I shared a quick lunch last week with Journal Editor Carrie Peyton Dahlberg. Carrie's been on the job now for about five months and we are all still getting to know each other. The question that so many people are asking these days came up: Just what are the protestors, the Occupy Everywhere people, trying to say?
The darkest answer to that question, of course, is that our system of government is broken. We just can't seem to fix things that are so obviously wrong. Is that because we now have an oligarchy, not a democracy? After all, government does a pretty good job of protecting the interests of big businesses and the wealthy, just not the rest of us.
I'm trying not to be so cynical, but I have an article in front of me I cut out of this morning's San Francisco Chronicle. Here's a problem: School lunches often have poor nutritional content, a significant factor in the raging, national obesity epidemic. One solution: Limit the servings of french fries in federal school lunch programs, restrict sodium and increase whole grains -- all modest proposals made by the Agriculture Department earlier this year. However, the final version of a spending bill released Monday by Congress blocks or delays all those efforts. "Food companies that produce frozen pizzas for schools, the salt industry and potato growers requested those changes and lobbied Congress," the Chronicle reported. Two of the biggest problems in school lunches -- bad pizza and french fries -- remain untouched. Oh, and pizza sauce is now a vegetable. (Remember Reagan and ketchup?)
I've been in journalism now for more than 30 years. Old school-trained, I am supposed to be an observer. I was not active in a political party, did not contribute to any campaign, and never allowed so much as a lawn sign on our front yard. All that impartiality went out the window three years ago because I was so frustrated by inaction on things like health care. I really believed we had a chance to change things with this new President. (Didn't he say health care should be a right?) So I took a five-week unpaid leave of absence from this newspaper, drove to Colorado, a critical swing state, and volunteered for Obama. I worked hard seven days a week knocking on doors and training others to knock on doors - something I'd never done in my life.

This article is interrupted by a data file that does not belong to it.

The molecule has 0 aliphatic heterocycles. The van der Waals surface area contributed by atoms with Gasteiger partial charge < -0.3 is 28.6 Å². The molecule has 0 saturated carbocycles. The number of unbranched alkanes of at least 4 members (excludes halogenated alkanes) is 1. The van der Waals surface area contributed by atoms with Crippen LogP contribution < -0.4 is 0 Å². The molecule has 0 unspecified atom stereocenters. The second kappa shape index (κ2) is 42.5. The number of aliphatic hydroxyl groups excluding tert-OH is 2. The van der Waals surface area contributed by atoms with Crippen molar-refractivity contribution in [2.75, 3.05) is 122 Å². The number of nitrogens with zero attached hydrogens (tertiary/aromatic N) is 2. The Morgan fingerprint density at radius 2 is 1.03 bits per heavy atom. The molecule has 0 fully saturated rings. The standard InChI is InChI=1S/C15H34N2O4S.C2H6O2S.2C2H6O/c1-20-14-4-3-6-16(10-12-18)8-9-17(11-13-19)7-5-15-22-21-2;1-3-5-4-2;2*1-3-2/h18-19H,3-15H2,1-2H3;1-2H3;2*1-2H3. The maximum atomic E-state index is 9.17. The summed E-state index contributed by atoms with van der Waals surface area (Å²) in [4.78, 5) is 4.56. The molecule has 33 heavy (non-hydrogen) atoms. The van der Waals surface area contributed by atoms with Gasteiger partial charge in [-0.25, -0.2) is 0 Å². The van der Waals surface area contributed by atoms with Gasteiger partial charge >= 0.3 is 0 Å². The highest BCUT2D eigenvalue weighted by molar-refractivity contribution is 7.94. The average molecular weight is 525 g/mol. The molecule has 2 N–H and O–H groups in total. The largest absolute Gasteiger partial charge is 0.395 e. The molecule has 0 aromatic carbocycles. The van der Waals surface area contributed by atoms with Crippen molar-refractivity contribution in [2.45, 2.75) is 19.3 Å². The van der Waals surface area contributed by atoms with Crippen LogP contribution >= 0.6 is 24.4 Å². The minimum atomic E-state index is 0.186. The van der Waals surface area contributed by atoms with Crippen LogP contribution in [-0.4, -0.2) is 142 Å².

So how do I feel now about my president? Disappointed. Not because he turned out to be something other than a liberal/progressive. He was never liberal and I am OK with that. I'm disappointed because he squandered the opportunity he had the first two years when he had majorities in both houses.
You know the difference between Republicans and Democrats? When Republicans win, as they did last year, they say, "We have a mandate, not you. People elected us this time." And they are not shy about using their power.
That day at lunch, Carrie and I found ourselves talking not about the last three years, but about the last three or four decades. Where is the positive change in our lifetimes? Women's rights, although we're not there yet. The air is cleaner in the neighborhood of my childhood of east Los Angeles. Four dams are coming down some day on the Klamath River. But in the big picture, our children, our grandchildren will not have a better life than we have had for one reason: economic injustice continues to grow.
In the 1950s and 1960s, we had rapid economic growth that narrowed differences in income and our middle class grew strong. That began to reverse in the late 1970s and the concentration of wealth at the top continues to this day unabated. These statistics and this chart were published by Time magazine Oct. 10:
"America was once the great middle-class society. Now we are divided between rich and poor with the greatest degree of inequality among high-income democracies. The top 1% of households take almost a quarter of all household income -- a share not seen since 1929."
And what happened to our commitment to free education? I paid $50 a semester to attend a California State University in the 1960s. Today our children are getting out of college buried in debt. Two-thirds of new college graduates last year had student loans to repay. The average amount: $25,520.
A few weeks ago another colleague of mine said he thought this Occupy Movement was going to fade quickly once the rain starts. I don't think so. I think it has legs.
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